Recently, ILITA (the Israel Law, Information and Technology Authority) published new guidelines addressing the interpretation and implementation of provisions of the Protection of Privacy Law relating to direct mail and direct-mail services. The guidelines seek to regulate, inter alia, the issue of obtaining consent to use information for the purpose of direct mail and direct-mail services.

First of all, why is it important to differentiate between the two terms?

“Direct mail” is when an entity personally contacts a person, based on a certain characteristic which is shared to segmented group of people included in a database. , such as when a company contacts a particular segment of its customers according to their consumption habits.

“Direct-mail services” are when an entity that collects personal information delivers that information to a third party and enables that third party to use the information for direct mail purposes. At issue is basically the trading of information included in databases as a data broker service.

Consent – fundamental principle in privacy protection laws

The fundamental principle in the Protection of Privacy Law is that the infringement of a person’s privacy without his consent is prohibited. The question of when it can be said that a person has consented to infringement of his privacy is, therefore, one of the key questions under privacy protection laws.

The term “consent” is indeed defined in the law, but quite vaguely. The law prescribes that a person’s consent needs to be an informed consent, but does not require the consent to be given expressly or concretely, and states that one can deduce consent even if it is tacit or implied.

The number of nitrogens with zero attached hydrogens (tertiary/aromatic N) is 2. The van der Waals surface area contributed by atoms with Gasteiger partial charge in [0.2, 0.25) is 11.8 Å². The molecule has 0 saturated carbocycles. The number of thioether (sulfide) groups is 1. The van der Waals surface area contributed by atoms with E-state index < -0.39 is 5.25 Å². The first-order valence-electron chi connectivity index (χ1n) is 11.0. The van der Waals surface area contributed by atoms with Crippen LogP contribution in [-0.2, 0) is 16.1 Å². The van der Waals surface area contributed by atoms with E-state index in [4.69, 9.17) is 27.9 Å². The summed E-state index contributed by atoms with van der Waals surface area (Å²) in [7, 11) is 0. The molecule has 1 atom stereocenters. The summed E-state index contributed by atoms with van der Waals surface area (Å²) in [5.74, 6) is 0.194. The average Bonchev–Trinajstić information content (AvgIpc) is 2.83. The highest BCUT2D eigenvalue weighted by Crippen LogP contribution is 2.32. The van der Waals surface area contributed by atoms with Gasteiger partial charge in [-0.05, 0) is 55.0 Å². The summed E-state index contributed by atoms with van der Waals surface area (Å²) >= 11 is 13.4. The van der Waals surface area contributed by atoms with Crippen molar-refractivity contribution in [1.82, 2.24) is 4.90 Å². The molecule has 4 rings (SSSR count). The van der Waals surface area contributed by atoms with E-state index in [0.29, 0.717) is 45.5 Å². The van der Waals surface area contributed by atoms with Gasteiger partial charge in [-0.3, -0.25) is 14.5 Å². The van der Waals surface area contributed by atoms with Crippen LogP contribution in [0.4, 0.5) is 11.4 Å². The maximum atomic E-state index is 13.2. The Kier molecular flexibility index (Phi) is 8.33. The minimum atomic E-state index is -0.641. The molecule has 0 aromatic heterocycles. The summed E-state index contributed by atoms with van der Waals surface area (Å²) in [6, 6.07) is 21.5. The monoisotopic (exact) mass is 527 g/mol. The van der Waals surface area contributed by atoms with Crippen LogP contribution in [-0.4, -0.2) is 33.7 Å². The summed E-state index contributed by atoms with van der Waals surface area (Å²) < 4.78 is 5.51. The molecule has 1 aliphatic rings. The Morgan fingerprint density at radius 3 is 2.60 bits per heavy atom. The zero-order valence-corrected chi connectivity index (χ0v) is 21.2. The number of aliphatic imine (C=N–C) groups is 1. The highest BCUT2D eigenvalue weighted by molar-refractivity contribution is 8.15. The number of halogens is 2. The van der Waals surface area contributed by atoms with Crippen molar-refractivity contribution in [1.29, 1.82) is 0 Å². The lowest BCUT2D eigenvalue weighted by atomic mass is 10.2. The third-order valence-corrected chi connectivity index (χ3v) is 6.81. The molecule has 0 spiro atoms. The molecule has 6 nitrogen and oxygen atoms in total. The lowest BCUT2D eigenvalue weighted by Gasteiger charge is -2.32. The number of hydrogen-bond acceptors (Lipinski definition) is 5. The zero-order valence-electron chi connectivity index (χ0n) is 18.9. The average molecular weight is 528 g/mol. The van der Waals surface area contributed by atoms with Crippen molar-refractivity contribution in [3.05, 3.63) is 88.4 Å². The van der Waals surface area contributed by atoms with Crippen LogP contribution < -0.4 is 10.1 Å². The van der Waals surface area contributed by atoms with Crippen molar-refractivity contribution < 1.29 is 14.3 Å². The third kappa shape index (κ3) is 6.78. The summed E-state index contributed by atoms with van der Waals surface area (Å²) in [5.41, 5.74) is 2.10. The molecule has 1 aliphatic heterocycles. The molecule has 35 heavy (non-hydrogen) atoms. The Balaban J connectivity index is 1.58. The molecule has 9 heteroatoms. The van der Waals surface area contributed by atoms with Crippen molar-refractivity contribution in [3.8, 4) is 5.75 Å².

In the modern age, the issuing of consents for uses of personal information that might constitute “infringement of privacy” is nearly a daily occurrence. Many services that we use, such as communications and social networking services, require us to consent to the service-provider’s privacy policy, and this policy includes, in most cases, many provisions that entail some form of infringement of privacy. Coupled with this, very few consumers of such services thoroughly read the privacy policy, if they bother to read it at all.

The burden imposed and the required degree of consent

According to the guidelines, when personal information is being used for direct mail purposes and that use has very little to do with the original transaction during which the customer provided his personal information, and whenever direct-mail services are involved, the uniform contract must demonstrate heightened transparency to the customer and include more detailed options for the customer to delineate his specific choice. The objective is to ensure that customers are aware of the other uses of their personal information and that their consent is being actively given and reflects their free will.

As for the burden imposed on service-providers to obtain their customers’ consent to use information, the guidelines differentiate between direct-mail services and direct mail: